Your rhetorical question first off lets me know you fit into category three- because I was thinking "why bother, you can just restart the computer and enter bios, because if this program makes the computer freeze, you'd have to restart anyhow".

But people in crowd two- which I'd say is growing the fastest in the computer economy doesn't want to open the case and tweak, or get a new cooler, or overclock except in ntune possibly and maybe in atitool. They think that tweaks made in a GUI are safer than those in text-displayed bios, so they are being catered towards by companies- here is where this software also steps in. I would like it if it worked on all brands, because if you are looking for a stable OC and know what your memory can handle, you can tweak it to see instant changes without restarting 20 times.

RE: why?
By johnsonx on 8/9/2007 2:06:41 PM , Rating: 2
Having read the comments, particularly from the OCZ people here, I can see that I and others somewhat misunderstand the operation of this tool.

I *thought* this tool simply let you manually re-program the SPD to whatever values you in your infinite enthusiast wisdom wanted to. This appears to be incorrect, or at least is not the primary purpose of the tool.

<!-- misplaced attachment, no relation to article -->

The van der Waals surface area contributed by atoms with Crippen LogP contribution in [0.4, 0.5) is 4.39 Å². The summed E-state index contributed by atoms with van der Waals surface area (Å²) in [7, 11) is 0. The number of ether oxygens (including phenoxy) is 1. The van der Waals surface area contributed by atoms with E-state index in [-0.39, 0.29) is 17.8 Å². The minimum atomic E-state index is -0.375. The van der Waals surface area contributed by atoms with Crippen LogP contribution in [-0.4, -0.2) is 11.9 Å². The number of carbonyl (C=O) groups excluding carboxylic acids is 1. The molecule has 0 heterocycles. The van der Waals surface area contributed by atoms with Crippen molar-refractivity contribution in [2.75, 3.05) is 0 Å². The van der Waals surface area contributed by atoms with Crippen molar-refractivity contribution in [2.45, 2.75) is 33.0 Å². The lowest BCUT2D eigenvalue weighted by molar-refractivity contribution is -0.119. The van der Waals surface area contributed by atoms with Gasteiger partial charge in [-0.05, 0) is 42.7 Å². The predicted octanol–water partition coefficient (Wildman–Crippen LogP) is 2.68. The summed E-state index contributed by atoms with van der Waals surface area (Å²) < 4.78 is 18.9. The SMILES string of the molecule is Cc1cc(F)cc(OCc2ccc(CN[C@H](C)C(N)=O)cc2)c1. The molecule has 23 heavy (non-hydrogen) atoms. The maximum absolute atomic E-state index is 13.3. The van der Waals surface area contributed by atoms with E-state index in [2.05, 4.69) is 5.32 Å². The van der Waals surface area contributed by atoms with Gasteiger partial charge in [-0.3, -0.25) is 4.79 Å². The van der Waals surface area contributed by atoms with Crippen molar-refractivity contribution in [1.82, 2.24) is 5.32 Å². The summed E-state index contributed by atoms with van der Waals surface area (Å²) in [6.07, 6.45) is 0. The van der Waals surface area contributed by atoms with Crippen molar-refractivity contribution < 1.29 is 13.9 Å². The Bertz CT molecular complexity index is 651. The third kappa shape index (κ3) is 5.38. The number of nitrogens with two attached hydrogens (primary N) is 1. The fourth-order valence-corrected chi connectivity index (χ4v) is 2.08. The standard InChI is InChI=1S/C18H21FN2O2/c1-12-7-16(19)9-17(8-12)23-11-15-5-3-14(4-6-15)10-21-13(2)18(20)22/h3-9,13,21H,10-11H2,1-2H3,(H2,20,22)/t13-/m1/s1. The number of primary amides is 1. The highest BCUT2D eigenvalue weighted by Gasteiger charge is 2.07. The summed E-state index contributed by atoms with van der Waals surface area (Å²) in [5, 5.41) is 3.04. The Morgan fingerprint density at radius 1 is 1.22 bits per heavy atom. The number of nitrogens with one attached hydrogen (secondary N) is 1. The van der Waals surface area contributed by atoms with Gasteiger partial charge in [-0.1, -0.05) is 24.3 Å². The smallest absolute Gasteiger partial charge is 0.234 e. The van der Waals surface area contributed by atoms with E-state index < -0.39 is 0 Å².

What this DOES do is allow you to download and program a custom SPD profile created by OCZ engineers, engineered for your specific mainboard, perhaps even your specific CPU model (in the case of AMD, this may be mandatory). This is awesome, and completely invalidates my original 'Why?' question. Why is obvious. You can buy a high quality OCZ DIMM pair with it's necessarily generic SPD programming, and then program a custom engineered profile for your board and CPU. No more trial and error to get advertised speeds, no more guessing as to which BIOS setting equals which memory spec, etc.

Very awesome OCZ. Well done.

OCZ is committed to overclocking!
By wingless on 8/7/2007 2:36:16 PM , Rating: 2
OCZ is truly committed to overclockers. I've built performance systems in the past for my friends with OCZ and I will have nothing but OCZ for my next build. They are committed enough to give me confidence in their ram's ability. Also the PC Power and Cooling PSU's make their entire product lineup worth having in your box.

RE: OCZ is committed to overclocking!
By azander on 8/7/2007 5:34:13 PM , Rating: 2
Hi Wingless,

Thank you very much for your kind words, and we appreciate both your business and your support. Nothing makes me happier than hearing from a customer. Good or bad I appreciate the feedback, and it helps us better tailor our offerings. We are absolutely committed to overclocking. (heck, our name came from "overclockerz") The SDP-Z tool was created because so many enthusiasts wrote in, or talked to us at shows, asking for a way to update their SPD’s to continually match up with the new motherboards as they are introduced. Thanks again.